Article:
The Controversial Shoe Trend Fashion Girls Can't Stop Wearing

Originally Published: 
Silvia Olsen/Shutterstock
We may receive a portion of sales if you purchase a product through a link in this article.

The loafer has long enjoyed its status as a classic footwear staple, but rarely does it connote anything trendy or exciting. The footwear of choice for grandpas, private school students, and certain young British royals, it’s the kind of shoe you’d probably describe as practical, if not a bit stuffy. But that image seems to be shaken up as of late, with menswear slip-ons reemerging on the fashion scene as a decidedly chic option. Specifically, the loafers and socks trend is how It-girls are wearing this shoe anew. There was a time when this combination would’ve been unthinkable, but now the appealingly dorky pairing is becoming the look du jour.

The socks-and-loafers pairing can feel very retro. There’s the '50s collegial prep reference, but perhaps more relevant is its tie-in to the triumphant return of all things ‘80s this year. That said, there are plenty of modern ways to wear this couplet. Take cues from today’s fashion muses and branch out beyond the penny loafers and white bobby socks look. Thicker sport socks add a cool-girl touch to traditional styles, like Bass Weejuns and Gucci’s signature horsebit flats. For something a bit edgier or less casual, try adding patterned socks to the mix, or look for moccasins with of-the-moment elements like patent leather, Mary-Jane details, or chunky lug soles. Here are 10 examples to inspire your socks-and-loafers formulas and the outfits to wear them with.

Heeled Logo Loafers + White Bobby Socks

For a subtle update to the classic combination, wear thin white socks but with a heeled loafer featuring subtle hardware instead of the standard flat penny loafer. Complete the rest of your outfit with elevated basics like a boxy blazer, simple tee, and vintage blue jeans.

Color-Block Mocs + Slouchy Socks

Silvia Olsen/Shutterstock

If you're a fan of the prairie dress trend that's dominated over the last year, consider accessorizing with loafers. Graphic color-block mocs and slouchy socks help to make a frilly frock feel a little less precious and girly.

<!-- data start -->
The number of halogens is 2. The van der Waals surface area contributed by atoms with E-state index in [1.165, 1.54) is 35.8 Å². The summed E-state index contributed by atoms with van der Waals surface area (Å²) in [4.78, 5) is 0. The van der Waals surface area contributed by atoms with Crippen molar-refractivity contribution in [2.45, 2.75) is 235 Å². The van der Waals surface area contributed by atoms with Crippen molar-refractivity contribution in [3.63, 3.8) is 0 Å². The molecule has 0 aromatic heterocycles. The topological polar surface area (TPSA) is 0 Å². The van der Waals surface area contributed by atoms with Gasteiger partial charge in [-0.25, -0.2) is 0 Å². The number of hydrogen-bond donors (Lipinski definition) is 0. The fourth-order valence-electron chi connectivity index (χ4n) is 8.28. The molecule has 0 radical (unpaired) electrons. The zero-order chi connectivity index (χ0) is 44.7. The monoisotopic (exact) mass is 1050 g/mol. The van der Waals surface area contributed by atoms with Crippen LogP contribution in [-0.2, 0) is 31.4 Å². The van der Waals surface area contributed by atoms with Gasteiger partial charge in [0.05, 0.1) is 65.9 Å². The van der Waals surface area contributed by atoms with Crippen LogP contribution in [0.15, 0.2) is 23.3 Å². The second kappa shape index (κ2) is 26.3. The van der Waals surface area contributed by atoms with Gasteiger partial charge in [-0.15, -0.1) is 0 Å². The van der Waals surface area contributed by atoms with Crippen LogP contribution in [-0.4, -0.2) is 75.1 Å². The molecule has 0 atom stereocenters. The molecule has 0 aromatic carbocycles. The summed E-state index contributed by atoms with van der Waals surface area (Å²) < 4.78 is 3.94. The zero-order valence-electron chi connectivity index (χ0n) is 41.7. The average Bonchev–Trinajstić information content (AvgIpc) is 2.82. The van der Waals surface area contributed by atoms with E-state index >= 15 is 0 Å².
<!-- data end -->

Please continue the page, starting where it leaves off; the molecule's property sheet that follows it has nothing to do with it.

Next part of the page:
Horsebit Loafers + Sport Socks

Horsebit loafers are as traditional as they come — but add sporty ankle socks and suddenly they're right at home in today's athleisure-centric landscape.

Studded Loafers + Patterned Knee Socks

Photo: Luka Rone

Give the prim schoolgirl uniform an irreverent makeover with bold-patterned knee socks and studded slip-ons. A subdued neutral palette will avoid it looking kitschy.

Sleek Patent Loafers + Black Socks

Keep it sleek in a black-on-black set. For this, shoes with modern details like shiny patent leather, clean lines, and pointed toes are ideal. Follow suit with the rest of your ensemble.

Bold-Hue Platforms + Matching Socks

Complete a vintage-inspired outfit with platform loafers in a standout hue and color-coordinated socks to match. This is the perfect opportunity to play around with retro prints like plaid and argyle.

Sleek Slippers + Crew Socks


Sleek buckle flats and sporty crew socks are the sort of unexpected pairing that fashion girls love. Lean into the quirky appeal of this footwear duo, à la Veronika Heilbrunner, and wear with something surprisingly dressed up, like a velvet or satin dress.

Men's Dress Shoes + Low Socks


Embrace your inner tomboy with classic menswear elements from head to toe. A loafer that looks like something your dad would wear to the office, plus dark socks, an oxford shirt, and tailored trousers is a look that never goes out of style.

Mary Jane Lug Soles + Ruffled Socks


Chunky lug-sole loafers are all the rage lately, particularly those with girlish Mary Jane-esque details. Wear them in black with ruffle-trimmed socks and bare legs for an edgy update to the babydoll look.

Blocky Loafers + Stripe Socks

Let your feet make the statement in a pair of block-heeled multicolor loafers and striped ankle socks, while leaving the rest of the look hyper-minimalist.

This article was originally published on